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|Born||8 January 1812 [O.S. 27 December 1811]
Moscow, Russian Empire
|Died||22 October [O.S. 10 October] 1869 (aged 57)
St Petersburg, Russian Empire
Vasily Petrovich Botkin (Russian: Васи́лий Петро́вич Бо́ткин; 8 January 1812 [O.S. 27 December 1811] – 22 October [O.S. 10 October] 1869) was a Russian essayist, literary, art and music critic, translator and publicist.
Vasily was the son of a wealthy tea merchant. His brothers were Sergey Botkin, a well-known physician, and Mikhail Botkin, a painter and art collector. Vasily was a moderate liberal in the 1830s and 40s, associating with members of the circle of Nikolai Stankevich, and with the Westernizers, including Mikhail Bakunin, Vissarion Belinsky and Alexander Herzen. Vasily was a man of expensive tastes, a connoisseur of art and music, and a polyglot. He travelled widely in Europe, meeting well known figures such as Karl Marx, Louis Blanc and Victor Hugo.
Vasily was the first Russian publicist to acquaint Russian readers with the works of Friedrich Engels (he wrote a summary of Engels's pamphlet Schelling and Revelation, part of his series German Literature, published in 1843 in the magazine Notes of the Fatherland). He published articles on art exhibitions as well as on William Shakespeare, E. T. A. Hoffmann and George Sand. In the field of music he wrote Italian and German Music (1839), On the Aesthetic Significance of the New School of Piano (1850), and works on Italian opera. Between 1847 and 1849 he published the essays Letters on Spain in The Contemporary, which have remained his most popular works.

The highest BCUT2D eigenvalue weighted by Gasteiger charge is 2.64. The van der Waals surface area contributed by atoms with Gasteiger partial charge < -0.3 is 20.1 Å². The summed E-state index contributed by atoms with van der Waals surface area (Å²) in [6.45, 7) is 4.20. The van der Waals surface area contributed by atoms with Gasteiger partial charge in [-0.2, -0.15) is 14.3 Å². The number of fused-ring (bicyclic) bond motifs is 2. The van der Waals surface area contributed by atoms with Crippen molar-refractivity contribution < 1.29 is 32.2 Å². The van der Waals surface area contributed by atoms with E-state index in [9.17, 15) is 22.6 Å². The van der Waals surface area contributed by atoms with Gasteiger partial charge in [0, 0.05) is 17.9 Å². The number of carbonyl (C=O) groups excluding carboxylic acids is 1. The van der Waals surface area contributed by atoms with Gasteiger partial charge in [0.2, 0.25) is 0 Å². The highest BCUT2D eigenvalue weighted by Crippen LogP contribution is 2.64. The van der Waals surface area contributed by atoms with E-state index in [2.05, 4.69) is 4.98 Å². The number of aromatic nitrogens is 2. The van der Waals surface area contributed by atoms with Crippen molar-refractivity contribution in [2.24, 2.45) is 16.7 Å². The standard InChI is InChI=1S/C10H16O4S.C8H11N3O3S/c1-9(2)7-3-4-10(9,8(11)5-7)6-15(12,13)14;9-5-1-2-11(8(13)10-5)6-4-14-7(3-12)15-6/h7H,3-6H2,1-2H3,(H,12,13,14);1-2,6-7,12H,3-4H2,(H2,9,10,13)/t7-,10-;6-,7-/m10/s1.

His extensive correspondence with Belinsky, Tolstoy, and others is of great social interest. Much of his aesthetic and literary theory can be found in his letters, especially those he wrote to Ivan Turgenev, and in his essay The Poetry of A. A. Fet, published in 1857 in The Contemporary. Vasily's sister was married to Fet.
The Revolutions of 1848 scared Vasily, and he broke with his liberal associates, becoming more politically conservative as time went by. He also became a more conservative critic, espousing the theory of "art for art's sake" along with Alexander Druzhinin and Pavel Annenkov.